Many people don’t realize that, whereas most workers in the United States are covered by the workers’ compensation system, railroad workers actually have a different type of protection on the job. Congress passed the Federal Employers Liability Act (FELA) in 1908 as a way to protect railroad workers while they were on the job, as well as to compensate them sufficiently for any injury they receive on the job. For injured employees, it’s important to understand how FELA works for railroad workers.
Key Differences in Coverage Under FELA & Workers’ Comp
The key difference between coverage for railroad workers under FELA and the workers’ compensation insurance system is that FELA is a fault-based system, whereas workers’ compensation is not. In order to receive FELA benefits, an injured railroad worker is required to prove that their injury was the result of negligence on the part of a railroad employee or any agent or contractor. They can also recover if they were injured by a faulty piece of equipment.
Another very important difference between FELA and workers’ compensation insurance comes with the fact that a worker has the right to sue their employer for damages in state or federal court, an option that is not available in the workers’ compensation system. Also, unlike workers’ comp, FELA uses the legal doctrine of “comparative negligence,” which means a judge or jury can determine the level of negligence for which each party is liable.
What that means is, in that rare case in which a worker has absolutely 100 percent responsibility for their accident, workers’ compensation can provide a better deal for the worker because it pays no matter what. However, in most situations the employer and/or some other party or parties have some level of responsibility, which means railroad workers under FELA generally have more options. Also, due in part to this flexibility, FELA awards tend to be much higher than workers’ comp claims.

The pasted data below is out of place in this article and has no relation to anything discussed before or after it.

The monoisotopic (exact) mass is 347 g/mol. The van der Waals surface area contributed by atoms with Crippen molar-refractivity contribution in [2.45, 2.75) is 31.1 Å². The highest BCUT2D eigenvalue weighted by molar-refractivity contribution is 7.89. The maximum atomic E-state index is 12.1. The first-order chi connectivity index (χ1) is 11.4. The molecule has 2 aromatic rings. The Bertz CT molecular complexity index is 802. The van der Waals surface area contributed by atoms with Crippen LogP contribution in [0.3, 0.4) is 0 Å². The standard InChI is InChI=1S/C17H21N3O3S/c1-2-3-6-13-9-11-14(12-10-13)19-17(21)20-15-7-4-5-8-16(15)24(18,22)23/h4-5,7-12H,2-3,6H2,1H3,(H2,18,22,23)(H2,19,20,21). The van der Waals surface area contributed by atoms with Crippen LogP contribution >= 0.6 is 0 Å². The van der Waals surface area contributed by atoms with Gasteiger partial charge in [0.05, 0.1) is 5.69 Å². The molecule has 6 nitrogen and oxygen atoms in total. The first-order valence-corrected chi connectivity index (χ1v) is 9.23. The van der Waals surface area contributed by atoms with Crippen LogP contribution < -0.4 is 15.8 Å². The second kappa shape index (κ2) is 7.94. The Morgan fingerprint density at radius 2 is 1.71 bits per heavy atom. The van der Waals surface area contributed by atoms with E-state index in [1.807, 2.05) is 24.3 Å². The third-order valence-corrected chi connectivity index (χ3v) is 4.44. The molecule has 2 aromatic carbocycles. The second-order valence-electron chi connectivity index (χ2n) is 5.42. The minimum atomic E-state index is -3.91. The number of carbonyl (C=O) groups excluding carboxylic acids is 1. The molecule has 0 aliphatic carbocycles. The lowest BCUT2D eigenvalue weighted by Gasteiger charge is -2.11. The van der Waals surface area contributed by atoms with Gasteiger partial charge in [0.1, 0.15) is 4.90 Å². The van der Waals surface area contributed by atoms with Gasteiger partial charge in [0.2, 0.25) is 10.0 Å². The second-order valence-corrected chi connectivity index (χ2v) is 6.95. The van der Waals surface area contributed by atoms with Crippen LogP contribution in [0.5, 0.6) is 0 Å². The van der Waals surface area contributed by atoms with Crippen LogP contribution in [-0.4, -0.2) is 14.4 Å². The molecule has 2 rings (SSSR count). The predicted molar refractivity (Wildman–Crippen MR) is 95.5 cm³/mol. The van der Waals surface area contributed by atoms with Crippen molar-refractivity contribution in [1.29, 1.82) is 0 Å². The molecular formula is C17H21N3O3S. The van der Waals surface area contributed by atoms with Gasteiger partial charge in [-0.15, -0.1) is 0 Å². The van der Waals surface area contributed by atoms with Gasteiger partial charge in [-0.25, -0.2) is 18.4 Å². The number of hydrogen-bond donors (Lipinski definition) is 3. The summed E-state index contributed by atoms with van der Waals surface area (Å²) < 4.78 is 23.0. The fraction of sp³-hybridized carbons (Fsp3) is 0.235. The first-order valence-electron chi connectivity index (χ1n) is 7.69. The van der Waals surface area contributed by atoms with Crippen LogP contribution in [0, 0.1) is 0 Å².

A Different Type of Protection for Railroad Workers
FELA coverage is very wide-ranging, more like a personal injury lawsuit than a workers’ compensation claim, in that covers a lot more than just devastating physical injuries, like broken bones, brain trauma, burns and the like; it will also cover chronic illnesses and injuries due to issues like chemical or asbestos exposure, as well as cumulative injuries like repetitive stress. In fact, it’s also possible to recover for such losses as those for pain and suffering and emotional distress.
Over the years, railroad employers have grown to dislike the FELA system and would love to fold railroad workers into the workers’ comp system, but the unions have so far been able to stave that off. A lot of employees misunderstand how FELA workers for railroad workers because of what the railroad tells them, and they have come to believe that workers’ comp is better, in part because they believe it pays faster and also pays more, both of which are usually untrue. In fact, it’s safe to say that 90 percent of the time, FELA offers better coverage.
Liggett Law Group Handles Railroad Accidents
If you are a railroad worker and have been injured on the job, the railroad injury attorneys at the Liggett Law Group understand how FELA works for railroad workers and can help you get the maximum recovery for your injuries. Contact us today and find out your options.